Quarter to the end of march o8 was the first neg quarter, which makes a photo finnish with the US, and a liar out of a few folks hereabouts. Or igonarantses. Or just bullshitters with a purpose. Depending on how one interprets their wrongness.

    edit. heh, I bet it did piss the Cullen off a bit. But on t’other hand it gave him a non psychological dissonance causing reason for tax cuts. I hope that bugger writes a nice long book to be honest. He’ll be more readable than most of similar efforts I think.

  15. vto 15

    Good work Mr P’s b.

    I enjoy relying on my anecdoppled gut instinct and seeing how close I can get to the actual.

    Next one will be picking the bottom. My current pick is mid/end next year…

    I’ll put 2c on it… any takers?

    captcha: “symptoms 1974” ffs

  16. Ari 16

    Given Labour pulled the rug out from under the incoming govt by creating the domestic recession and spending all reserves on unproductive “assets’ (read: liabilities requiring more investment) I’m also worried about how “the country’ can stand on it’s own two feet. National or Labour govt is not really the issue after the damage Labour did in an effort to remain popular for a 4th term.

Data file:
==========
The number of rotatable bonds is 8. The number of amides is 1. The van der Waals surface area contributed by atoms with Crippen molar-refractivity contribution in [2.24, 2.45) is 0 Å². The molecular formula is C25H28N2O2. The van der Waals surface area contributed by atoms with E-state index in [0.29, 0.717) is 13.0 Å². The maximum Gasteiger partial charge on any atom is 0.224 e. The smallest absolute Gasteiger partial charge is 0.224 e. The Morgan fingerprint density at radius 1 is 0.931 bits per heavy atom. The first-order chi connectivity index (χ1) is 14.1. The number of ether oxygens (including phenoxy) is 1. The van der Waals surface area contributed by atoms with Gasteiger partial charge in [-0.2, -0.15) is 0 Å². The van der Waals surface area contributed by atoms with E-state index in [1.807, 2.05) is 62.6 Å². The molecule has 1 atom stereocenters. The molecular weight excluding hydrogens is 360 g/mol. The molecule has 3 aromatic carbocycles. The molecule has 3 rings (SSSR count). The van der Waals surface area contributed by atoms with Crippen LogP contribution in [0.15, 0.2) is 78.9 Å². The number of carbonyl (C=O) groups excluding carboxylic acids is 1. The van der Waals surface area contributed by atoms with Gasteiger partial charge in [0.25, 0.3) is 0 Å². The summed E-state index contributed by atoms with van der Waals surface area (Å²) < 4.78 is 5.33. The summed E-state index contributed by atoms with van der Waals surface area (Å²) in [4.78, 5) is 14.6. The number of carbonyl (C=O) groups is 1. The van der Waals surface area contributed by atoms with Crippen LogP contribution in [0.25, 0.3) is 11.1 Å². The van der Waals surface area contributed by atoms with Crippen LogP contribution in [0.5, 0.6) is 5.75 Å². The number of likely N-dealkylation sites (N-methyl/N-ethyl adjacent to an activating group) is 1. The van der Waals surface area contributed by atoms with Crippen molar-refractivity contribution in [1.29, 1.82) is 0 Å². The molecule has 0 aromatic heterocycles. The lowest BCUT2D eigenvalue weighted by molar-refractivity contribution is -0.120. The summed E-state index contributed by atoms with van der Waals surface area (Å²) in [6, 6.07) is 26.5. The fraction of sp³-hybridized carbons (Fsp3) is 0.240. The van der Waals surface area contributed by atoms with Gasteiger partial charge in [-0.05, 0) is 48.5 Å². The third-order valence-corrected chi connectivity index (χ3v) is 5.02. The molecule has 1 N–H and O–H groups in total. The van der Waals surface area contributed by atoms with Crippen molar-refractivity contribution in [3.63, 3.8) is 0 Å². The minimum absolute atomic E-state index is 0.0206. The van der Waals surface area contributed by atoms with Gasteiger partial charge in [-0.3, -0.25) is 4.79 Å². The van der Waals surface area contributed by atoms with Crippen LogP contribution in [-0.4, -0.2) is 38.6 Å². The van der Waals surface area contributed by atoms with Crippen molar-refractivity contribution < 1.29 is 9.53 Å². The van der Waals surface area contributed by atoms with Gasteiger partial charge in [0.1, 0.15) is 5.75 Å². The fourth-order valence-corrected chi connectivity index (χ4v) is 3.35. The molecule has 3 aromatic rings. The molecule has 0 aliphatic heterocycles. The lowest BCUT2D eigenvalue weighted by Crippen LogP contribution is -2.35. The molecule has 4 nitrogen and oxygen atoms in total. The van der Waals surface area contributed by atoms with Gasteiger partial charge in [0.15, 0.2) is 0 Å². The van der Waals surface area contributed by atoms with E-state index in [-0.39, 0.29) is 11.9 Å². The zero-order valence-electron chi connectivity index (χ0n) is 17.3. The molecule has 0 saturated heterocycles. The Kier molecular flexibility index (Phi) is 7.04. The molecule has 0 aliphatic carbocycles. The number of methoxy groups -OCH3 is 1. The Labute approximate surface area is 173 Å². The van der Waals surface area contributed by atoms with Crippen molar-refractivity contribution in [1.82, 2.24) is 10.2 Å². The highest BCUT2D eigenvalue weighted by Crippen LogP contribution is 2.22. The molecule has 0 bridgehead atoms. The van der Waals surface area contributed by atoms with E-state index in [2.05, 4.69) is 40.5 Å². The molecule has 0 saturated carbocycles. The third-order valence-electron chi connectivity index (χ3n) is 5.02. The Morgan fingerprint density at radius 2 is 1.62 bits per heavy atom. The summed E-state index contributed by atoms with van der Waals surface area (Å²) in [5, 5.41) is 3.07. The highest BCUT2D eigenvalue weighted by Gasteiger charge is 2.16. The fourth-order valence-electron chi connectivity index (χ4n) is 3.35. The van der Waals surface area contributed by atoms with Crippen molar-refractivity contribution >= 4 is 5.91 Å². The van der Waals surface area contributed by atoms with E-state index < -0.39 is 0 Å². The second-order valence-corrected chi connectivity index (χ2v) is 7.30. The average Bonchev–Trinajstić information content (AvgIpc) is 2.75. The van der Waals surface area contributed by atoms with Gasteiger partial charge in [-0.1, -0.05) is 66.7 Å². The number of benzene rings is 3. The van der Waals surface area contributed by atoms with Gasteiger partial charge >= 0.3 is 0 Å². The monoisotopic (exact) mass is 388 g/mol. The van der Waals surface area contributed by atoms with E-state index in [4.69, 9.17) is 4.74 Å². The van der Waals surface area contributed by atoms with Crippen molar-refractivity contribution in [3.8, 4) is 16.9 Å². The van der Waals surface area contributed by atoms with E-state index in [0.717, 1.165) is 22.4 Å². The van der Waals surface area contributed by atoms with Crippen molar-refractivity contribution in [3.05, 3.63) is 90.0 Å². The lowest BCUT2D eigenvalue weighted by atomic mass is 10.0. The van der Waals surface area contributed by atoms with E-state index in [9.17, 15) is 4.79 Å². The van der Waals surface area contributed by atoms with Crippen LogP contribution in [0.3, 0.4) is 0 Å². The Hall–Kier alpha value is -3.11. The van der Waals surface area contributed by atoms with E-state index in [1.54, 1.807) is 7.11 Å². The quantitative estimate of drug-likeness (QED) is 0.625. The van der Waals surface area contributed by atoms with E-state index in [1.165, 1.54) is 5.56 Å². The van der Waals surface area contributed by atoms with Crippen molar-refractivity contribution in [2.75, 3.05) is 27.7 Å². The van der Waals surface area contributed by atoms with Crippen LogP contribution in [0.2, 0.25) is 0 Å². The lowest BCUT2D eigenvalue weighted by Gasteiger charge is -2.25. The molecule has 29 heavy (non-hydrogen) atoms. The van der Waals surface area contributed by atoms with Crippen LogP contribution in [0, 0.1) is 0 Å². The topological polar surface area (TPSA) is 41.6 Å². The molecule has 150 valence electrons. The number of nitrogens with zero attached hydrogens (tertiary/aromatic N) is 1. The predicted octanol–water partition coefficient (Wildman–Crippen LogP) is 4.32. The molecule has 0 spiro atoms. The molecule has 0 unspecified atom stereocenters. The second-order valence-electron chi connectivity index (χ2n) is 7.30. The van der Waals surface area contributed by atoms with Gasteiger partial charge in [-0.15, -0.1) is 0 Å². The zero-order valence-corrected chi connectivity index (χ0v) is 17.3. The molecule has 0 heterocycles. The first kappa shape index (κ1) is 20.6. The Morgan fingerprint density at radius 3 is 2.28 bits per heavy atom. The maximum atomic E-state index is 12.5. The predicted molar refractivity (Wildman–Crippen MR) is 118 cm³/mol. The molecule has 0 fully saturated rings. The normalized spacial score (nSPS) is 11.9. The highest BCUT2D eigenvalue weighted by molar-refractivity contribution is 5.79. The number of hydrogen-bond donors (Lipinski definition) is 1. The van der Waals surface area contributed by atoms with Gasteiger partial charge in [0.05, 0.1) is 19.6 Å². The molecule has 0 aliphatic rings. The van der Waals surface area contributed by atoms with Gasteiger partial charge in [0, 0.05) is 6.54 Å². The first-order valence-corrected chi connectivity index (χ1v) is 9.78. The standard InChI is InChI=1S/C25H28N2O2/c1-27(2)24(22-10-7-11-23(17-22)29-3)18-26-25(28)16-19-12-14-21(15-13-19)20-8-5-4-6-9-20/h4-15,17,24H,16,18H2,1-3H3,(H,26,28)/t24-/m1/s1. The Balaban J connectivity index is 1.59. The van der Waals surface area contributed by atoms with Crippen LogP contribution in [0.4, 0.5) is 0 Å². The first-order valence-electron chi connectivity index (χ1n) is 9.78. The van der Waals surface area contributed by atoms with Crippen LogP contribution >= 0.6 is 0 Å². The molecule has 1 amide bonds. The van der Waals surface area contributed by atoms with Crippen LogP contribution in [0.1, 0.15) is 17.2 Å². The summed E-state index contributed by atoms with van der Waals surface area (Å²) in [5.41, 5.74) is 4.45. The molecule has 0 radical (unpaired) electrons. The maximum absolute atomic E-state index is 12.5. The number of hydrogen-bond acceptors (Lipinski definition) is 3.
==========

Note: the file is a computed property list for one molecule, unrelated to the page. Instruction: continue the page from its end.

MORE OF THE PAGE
Establish for me that Labour was the primary cause of the recession, then we can talk about labour “damaging” the country’s finances.

  17. Pascal's bookie 17

    Your gut does forecasts vto? That’s an impressive organ. I had thought it was just a real time digester that got its analysis out there quicker than the number crunchers.

    In any case I’m not betting against it.

    Macroeconomics is not much better than voodoo for predicting actual economic events, as far as I can tell. The mother of my child takes exception to the chicken blood, leaving me a blind man for my guess work.

    I think the forecasters get it so never right because of something similar to quantum. And the abused cat in the box that may not be alive if we care to look. What they say effects what we do, which effects the result. They can’t win, it’s a muggs game,and should stick to looking backwards, and telling us what happened. But everyone wants to know the future, so there’s better money it.

    edit, / Some of the above is very like the sub-header on that wiseowl’s blog Northpaw linked to. Weird. Must be quantum.